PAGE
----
Elsevier, The Lancet Public Health, Volume 4, June 2019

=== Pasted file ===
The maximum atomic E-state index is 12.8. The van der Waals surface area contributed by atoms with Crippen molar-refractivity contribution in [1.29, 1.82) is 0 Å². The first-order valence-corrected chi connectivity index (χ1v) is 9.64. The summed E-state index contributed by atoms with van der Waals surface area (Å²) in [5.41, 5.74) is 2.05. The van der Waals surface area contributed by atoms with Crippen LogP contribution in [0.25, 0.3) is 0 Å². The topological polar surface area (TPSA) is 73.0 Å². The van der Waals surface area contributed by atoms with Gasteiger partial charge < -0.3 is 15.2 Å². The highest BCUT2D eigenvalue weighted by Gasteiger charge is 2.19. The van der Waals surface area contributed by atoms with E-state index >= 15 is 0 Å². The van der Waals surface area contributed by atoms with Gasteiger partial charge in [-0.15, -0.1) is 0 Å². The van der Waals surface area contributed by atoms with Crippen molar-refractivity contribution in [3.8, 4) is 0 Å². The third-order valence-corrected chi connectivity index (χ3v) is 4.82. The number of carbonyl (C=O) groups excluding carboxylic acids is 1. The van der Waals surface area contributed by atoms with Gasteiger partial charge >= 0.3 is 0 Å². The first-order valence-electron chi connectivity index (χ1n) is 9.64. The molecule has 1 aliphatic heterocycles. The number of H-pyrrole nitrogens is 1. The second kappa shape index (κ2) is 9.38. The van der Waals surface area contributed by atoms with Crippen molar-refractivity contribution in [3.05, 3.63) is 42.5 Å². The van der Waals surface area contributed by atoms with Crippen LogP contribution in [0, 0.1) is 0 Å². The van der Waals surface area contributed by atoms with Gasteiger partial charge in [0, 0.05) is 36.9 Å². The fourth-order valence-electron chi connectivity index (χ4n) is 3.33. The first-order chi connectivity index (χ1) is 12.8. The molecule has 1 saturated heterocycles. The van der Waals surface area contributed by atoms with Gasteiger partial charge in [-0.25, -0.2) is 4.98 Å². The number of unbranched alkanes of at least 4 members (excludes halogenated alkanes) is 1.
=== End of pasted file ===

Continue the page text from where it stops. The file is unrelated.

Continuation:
Background: Evidence for online interventions to help women experiencing intimate partner violence is scarce. We assessed whether an online interactive healthy relationship tool and safety decision aid (I-DECIDE) would increase women's self-efficacy and improve depressive symptoms compared with an intimate partner violence information website. Methods: In this two-group pragmatic randomised controlled trial, we enrolled women who had screened positive for any form of intimate partner violence or fear of a partner in the 6 months before recruitment. Women aged 16–50 years currently residing in Australia, who had safe access to a computer and an internet connection, and who answered positively to one of the screening questions in English were eligible for inclusion. Participants were randomly assigned (1:1) by computer to receive either the intervention or control website. The intervention website consisted of modules on healthy relationships, abuse and safety, and relationship priority setting, and a tailored action plan. The control website was a static intimate partner violence information website. As the initial portion of the website containing the baseline questions was identical for both groups, there was no way for women to tell which group they had been allocated to, and the research team were also masked to participant allocation until after analysis of the 12-month data. Data were collected at baseline, immediately after completion of the website, at 6 months, and 12 months. Primary outcomes were mean general self-efficacy score (immediately after website completion, and at 6 months and 12 months) and mean depression score (at 6 months and 12 months). Data analyses were done according to intention-to-treat principles, accounting for missing data, and adjusted for outcome baseline scores. This trial was registered with the Australian New Zealand Clinical Trials Registry, ACTRN 12614001306606. Findings: Between Jan 16, and Aug 28, 2015, 584 patients registered for the study and were assessed for eligibility. 422 eligible participants were randomly allocated to the intervention group (227 patients) or control group (195 patients). 179 (79%) participants in the intervention group and 156 (80%) participants in the control group completed 12-month follow-up. Mean self-efficacy at 6 months and 12 months was lower for participants in the intervention group than for participants in the control group, although this did not meet the prespecified mean difference (6 months: 27·5 [SD 5·1] vs 28·1 [4·4], imputed mean difference 1·3 [95% CI 0·3 to 2·3]; 12 months: 27·8 [SD 5·4] vs 29·0 [5·0], imputed mean difference 1·6 [95% CI 0·5 to 2·7]). We found no difference between groups in depressive symptoms at 6 months or 12 months (6 months: 22·5 [SD 17·1] vs 24·2 [17·2], imputed mean difference −0·3 [95% CI −3·5 to 3·0]; 12 months: 21·9 [SD 19·3] vs 21·5 [19·3], imputed mean difference −1·9 [95% CI −5·6 to 1·7]). Qualitative findings indicated that participants found the intervention supportive and a motivation for action. Interpretation: Our findings highlight the need for further research, development, and refinement of online interventions for women experiencing intimate partner violence, particularly into the duration needed for interventions. Although we detected no meaningful differences between groups, our qualitative results indicated that some women find an online tool a helpful source of motivation and support. Funding: Australian Research Council.